Montreal’s Habitat 67 – One of the Most Important Buildings of the 60s

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Habitat 67

Habitat 67 is an iconic and world-renowned Montreal landmarkbuilt for Expo 67. It is a beautiful urban habitat that gives residents their own garden on a roof with privacy and direct access in a property that’s mass produced.

This is one of the coolest buildings in the world, and it calls Montreal home.

Cool Facts about Habitat 67 in Montreal:

1) The urban housing project was designed by a 24-year-old McGill University student! The famous architect was Moshe Safdie, who was originally from Israel.

2) Habitat is made up of 354 concrete boxes! Each box is about 600 sq. feet and weighs in at 90 tons.

3) The complex was supposed to be 1000 units, but that obviously didn’t happen. Originally, there were only 158 units.

4) Habitat 67 really is made up of concrete prefab boxes! Every box went through an assembly line for the windows, insulation, modular kitchens and bathrooms installations. There was an on-site prefab factory putting it all together. Then, a crane lifted each box into its position!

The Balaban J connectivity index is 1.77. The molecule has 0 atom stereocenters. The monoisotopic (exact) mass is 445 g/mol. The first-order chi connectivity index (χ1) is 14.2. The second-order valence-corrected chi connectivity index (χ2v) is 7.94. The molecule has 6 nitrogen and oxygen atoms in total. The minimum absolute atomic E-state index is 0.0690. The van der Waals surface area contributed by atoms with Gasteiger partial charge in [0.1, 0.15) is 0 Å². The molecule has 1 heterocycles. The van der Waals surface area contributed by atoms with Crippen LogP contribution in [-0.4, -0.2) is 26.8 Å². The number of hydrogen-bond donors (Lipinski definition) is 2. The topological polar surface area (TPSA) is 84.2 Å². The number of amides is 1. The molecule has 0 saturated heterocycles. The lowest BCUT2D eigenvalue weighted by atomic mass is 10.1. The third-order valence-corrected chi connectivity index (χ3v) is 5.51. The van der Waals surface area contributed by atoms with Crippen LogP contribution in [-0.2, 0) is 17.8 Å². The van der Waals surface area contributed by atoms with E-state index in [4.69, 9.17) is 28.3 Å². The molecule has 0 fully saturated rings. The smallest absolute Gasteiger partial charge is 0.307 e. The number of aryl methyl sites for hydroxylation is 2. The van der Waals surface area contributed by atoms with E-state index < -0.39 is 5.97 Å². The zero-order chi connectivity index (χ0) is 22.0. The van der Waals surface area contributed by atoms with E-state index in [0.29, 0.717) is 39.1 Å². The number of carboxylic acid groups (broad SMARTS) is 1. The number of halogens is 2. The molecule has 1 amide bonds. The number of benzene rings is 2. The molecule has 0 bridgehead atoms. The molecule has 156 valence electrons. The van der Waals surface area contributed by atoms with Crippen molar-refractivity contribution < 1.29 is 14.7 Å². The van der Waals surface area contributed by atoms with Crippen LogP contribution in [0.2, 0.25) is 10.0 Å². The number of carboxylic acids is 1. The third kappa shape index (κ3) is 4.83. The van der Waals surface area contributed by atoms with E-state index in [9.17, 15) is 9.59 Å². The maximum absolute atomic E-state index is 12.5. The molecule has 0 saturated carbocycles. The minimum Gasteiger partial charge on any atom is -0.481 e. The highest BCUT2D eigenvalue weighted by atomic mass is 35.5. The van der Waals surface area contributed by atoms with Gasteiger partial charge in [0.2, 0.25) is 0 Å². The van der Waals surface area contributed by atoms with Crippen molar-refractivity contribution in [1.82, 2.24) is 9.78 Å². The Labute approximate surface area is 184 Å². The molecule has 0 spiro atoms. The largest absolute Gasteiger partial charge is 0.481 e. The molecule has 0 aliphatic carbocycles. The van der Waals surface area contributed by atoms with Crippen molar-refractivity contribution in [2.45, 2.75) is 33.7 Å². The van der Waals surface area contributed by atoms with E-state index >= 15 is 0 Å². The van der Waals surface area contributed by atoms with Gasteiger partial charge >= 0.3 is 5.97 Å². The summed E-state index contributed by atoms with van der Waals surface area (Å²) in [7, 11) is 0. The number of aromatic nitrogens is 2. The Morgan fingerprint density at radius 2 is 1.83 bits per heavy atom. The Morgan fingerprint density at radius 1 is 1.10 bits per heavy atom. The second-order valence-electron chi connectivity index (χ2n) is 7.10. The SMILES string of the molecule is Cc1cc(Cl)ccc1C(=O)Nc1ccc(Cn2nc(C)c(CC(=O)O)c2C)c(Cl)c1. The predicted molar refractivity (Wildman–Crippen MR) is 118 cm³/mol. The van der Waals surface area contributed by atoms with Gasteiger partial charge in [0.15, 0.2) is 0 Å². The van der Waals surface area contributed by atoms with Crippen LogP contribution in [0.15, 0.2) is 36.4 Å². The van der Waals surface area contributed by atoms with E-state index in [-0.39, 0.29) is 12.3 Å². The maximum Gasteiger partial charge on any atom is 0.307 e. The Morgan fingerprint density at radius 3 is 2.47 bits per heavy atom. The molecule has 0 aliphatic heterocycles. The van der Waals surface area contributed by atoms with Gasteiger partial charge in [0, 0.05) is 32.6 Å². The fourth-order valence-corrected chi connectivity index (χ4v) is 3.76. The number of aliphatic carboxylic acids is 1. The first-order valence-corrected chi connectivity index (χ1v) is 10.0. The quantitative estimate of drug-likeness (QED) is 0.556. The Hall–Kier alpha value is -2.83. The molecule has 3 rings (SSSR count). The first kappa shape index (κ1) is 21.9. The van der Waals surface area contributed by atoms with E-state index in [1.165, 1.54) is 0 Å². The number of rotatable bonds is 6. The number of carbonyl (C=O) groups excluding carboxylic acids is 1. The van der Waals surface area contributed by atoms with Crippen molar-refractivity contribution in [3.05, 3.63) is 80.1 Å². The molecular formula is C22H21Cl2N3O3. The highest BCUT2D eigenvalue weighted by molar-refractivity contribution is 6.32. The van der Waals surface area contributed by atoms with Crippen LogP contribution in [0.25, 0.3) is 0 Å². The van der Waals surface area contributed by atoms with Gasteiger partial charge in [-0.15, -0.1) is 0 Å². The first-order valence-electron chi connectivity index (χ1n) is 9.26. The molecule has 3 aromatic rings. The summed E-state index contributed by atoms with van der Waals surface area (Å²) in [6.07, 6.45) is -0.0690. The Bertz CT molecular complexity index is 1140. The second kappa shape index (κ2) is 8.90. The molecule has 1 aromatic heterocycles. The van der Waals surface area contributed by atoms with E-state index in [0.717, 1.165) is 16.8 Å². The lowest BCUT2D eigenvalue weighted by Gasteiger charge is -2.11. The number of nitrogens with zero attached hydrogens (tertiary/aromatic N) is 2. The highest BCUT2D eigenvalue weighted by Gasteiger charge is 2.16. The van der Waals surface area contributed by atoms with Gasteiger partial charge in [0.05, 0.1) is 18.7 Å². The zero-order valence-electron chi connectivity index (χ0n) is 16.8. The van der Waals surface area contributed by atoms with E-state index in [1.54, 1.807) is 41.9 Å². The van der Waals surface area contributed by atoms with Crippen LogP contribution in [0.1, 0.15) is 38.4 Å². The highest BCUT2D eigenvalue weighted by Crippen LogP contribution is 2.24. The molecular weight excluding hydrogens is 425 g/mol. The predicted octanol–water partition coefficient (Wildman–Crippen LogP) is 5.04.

5) It took 30 months to complete Habitat 67 from start to finish.

6) The units were rented out at a jaw-dropping rate of $1000 back in 1968! Obviously, only the affluent could live at this “affordable” urban dwelling.

7) The building’s private gardens were all set up with automatic sprinkler systems! Not bad for those days, aside from the fact that they were extremely expensive.

Brian Pirie

8) The Federal Government sold Habitat 67 in 1986, which later became private residences.

9) Units listed for sale in 2018 were asking up to $1.5 million.

10) Condo fees at Habitat 67 go between $1200 and $1500 each MONTH!

11) Habitat 67 was declared a heritage site in 2009 by the Quebec government.

12) Safdie intends to donate his own 10th-floor unit that would be open to the public for viewing.